Justice

Disney CEO Is 'Not Worried' About Johnny Depp's Alleged Abuse

June 24th 2016

By:
Almie Rose

Bob Iger, Disney CEO, gave an interview with The Hollywood Reporter that revealed some deeply troubling thoughts on Johnny Depp's alleged abuse of ex-wife Amber Heard.

Iger was discussing the new theme park Shanghai Disneyland, which will feature Depp's character, Captain Jack Sparrow:

Do you have Jack Sparrow from Pirates of the Caribbean in the park?

Yes.

Reporter Matthew Belloni then asked Iger about Depp's current abuse allegations, referring to them as "personal problems," and Iger had this to say:

And Johnny Depp's personal problems?

Not worried about it.

The scandal will pass?

I don't know whether it passes or not. We have Jack Sparrow.

You think people separate.

Right.

Of course they have Jack Sparrow. "Pirates Of The Caribbean: On Stranger Tides," the fourth installment in the Disney franchise made more than $1 billion in the global box office and isn't even the first "Pirates" film to do so (that would be "Pirates of the Caribbean: Dead Man’s Chest").

That Johnny Depp's pirate character will still be celebrated at a brand new theme park is troubling, because it shows that men like Johnny Depp can get away unscathed; in contrast, Amber Heard is dropping her request for spousal report because, according to her statement, it may "distract and divert the public away from the very real issue of domestic violence."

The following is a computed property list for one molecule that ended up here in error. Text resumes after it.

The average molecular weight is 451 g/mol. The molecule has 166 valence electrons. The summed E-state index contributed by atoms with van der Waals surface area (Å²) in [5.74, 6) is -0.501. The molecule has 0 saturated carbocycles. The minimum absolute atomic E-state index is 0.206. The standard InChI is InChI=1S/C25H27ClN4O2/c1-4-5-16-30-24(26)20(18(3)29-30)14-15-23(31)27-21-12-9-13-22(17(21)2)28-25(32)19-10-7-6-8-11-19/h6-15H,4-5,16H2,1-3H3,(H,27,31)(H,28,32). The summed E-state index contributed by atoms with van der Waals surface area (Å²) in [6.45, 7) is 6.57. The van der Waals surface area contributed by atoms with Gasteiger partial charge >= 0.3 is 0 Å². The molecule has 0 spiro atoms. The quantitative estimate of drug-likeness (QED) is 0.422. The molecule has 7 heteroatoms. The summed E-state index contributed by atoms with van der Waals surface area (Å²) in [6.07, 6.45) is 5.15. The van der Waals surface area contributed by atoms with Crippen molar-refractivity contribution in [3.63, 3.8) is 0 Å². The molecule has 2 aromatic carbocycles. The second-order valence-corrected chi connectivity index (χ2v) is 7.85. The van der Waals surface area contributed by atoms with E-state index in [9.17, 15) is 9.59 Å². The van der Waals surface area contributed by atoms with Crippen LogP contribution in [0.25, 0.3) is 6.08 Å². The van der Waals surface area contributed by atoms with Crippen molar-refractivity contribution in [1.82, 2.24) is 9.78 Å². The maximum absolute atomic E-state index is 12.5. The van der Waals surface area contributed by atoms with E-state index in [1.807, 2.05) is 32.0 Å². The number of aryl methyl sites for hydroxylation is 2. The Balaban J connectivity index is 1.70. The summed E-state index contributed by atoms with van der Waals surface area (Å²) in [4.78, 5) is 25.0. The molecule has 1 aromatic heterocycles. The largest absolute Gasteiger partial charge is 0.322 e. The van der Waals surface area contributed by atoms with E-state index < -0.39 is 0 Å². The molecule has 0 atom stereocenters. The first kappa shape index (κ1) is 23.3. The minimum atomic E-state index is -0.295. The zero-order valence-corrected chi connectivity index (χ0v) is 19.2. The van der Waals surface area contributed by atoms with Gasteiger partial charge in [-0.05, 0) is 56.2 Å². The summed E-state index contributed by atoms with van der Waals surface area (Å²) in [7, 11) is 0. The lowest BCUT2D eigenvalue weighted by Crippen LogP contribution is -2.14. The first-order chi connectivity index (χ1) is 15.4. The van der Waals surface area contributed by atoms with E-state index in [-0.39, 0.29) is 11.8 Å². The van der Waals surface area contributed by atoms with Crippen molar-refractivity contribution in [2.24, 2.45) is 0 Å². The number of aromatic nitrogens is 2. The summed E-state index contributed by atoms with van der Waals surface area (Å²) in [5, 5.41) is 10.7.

This very real issue appears to be taken less seriously when the man accused of the domestic violence is in a Disneyland park.

 

A photo posted by @disneychellebelle on

That Belloni refers to Depp's allegations as "personal problems," is also troubling; it's as though he's asking Iger about any allergies that Johnny Depp may have.

We need to change how we talk about abuse.

Language is important. The words we use are important. That Iger would say he's "not worried" because "we have Jack Sparrow" is like saying that none of these very serious allegations matter at all — and this is part of the reason why many women are afraid to report domestic violence.

Iger may not be worried, but they are. They're worried to leave. They're worried that if they speak out they either won't be believed, or they won't get emotional support. "We have Jack Sparrow" is like Iger confirming their fears.

"Many survivors do not exhibit behaviors that, to those of us outside the intimate relationship, may seem unusual or even bizarre," according to the Georgia Coalition Against Domestic Violence. "It is important to remember that, as an outsider to the abusive relationship, we are not living with the daily threat and fear of abuse or death."

[H/T Jezebel]